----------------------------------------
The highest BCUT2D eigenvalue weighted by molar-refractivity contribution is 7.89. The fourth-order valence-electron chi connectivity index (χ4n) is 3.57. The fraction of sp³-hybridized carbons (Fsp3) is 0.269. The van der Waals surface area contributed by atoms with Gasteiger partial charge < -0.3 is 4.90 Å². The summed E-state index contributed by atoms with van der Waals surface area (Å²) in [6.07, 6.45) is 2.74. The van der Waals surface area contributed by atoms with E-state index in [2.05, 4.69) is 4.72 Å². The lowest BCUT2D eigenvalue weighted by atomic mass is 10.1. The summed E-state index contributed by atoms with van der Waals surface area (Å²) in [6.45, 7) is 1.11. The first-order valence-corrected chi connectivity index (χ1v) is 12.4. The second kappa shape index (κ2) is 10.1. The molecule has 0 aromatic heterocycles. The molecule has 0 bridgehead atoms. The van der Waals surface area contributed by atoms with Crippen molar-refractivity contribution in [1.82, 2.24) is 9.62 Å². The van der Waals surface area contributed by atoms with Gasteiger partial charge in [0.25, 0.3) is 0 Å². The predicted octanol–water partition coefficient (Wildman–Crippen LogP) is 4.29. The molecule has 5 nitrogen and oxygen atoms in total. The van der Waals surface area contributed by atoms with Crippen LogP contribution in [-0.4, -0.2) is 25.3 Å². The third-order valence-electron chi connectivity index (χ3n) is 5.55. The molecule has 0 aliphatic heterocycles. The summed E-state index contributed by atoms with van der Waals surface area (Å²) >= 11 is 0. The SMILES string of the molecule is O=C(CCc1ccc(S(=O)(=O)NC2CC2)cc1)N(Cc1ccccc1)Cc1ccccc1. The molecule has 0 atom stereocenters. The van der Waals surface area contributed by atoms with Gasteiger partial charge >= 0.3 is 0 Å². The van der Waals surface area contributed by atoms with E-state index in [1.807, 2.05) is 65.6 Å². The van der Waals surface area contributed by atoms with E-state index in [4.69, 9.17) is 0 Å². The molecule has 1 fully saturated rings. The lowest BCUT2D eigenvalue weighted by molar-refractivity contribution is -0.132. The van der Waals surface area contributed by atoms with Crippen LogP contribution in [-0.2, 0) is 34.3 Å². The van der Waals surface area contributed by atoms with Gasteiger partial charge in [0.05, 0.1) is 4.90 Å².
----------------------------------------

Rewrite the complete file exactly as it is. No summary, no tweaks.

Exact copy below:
The highest BCUT2D eigenvalue weighted by molar-refractivity contribution is 7.89. The fourth-order valence-electron chi connectivity index (χ4n) is 3.57. The fraction of sp³-hybridized carbons (Fsp3) is 0.269. The van der Waals surface area contributed by atoms with Gasteiger partial charge < -0.3 is 4.90 Å². The summed E-state index contributed by atoms with van der Waals surface area (Å²) in [6.07, 6.45) is 2.74. The van der Waals surface area contributed by atoms with E-state index in [2.05, 4.69) is 4.72 Å². The lowest BCUT2D eigenvalue weighted by atomic mass is 10.1. The summed E-state index contributed by atoms with van der Waals surface area (Å²) in [6.45, 7) is 1.11. The first-order valence-corrected chi connectivity index (χ1v) is 12.4. The second kappa shape index (κ2) is 10.1. The molecule has 0 aromatic heterocycles. The molecule has 0 bridgehead atoms. The van der Waals surface area contributed by atoms with Crippen molar-refractivity contribution in [1.82, 2.24) is 9.62 Å². The van der Waals surface area contributed by atoms with Gasteiger partial charge in [0.25, 0.3) is 0 Å². The predicted octanol–water partition coefficient (Wildman–Crippen LogP) is 4.29. The molecule has 5 nitrogen and oxygen atoms in total. The van der Waals surface area contributed by atoms with Crippen LogP contribution in [-0.4, -0.2) is 25.3 Å². The third-order valence-electron chi connectivity index (χ3n) is 5.55. The molecule has 0 aliphatic heterocycles. The summed E-state index contributed by atoms with van der Waals surface area (Å²) >= 11 is 0. The SMILES string of the molecule is O=C(CCc1ccc(S(=O)(=O)NC2CC2)cc1)N(Cc1ccccc1)Cc1ccccc1. The molecule has 0 atom stereocenters. The van der Waals surface area contributed by atoms with Gasteiger partial charge >= 0.3 is 0 Å². The van der Waals surface area contributed by atoms with E-state index in [1.807, 2.05) is 65.6 Å². The van der Waals surface area contributed by atoms with E-state index in [4.69, 9.17) is 0 Å². The molecule has 1 fully saturated rings. The lowest BCUT2D eigenvalue weighted by molar-refractivity contribution is -0.132. The van der Waals surface area contributed by atoms with Crippen LogP contribution in [-0.2, 0) is 34.3 Å². The van der Waals surface area contributed by atoms with Gasteiger partial charge in [0.05, 0.1) is 4.90 Å².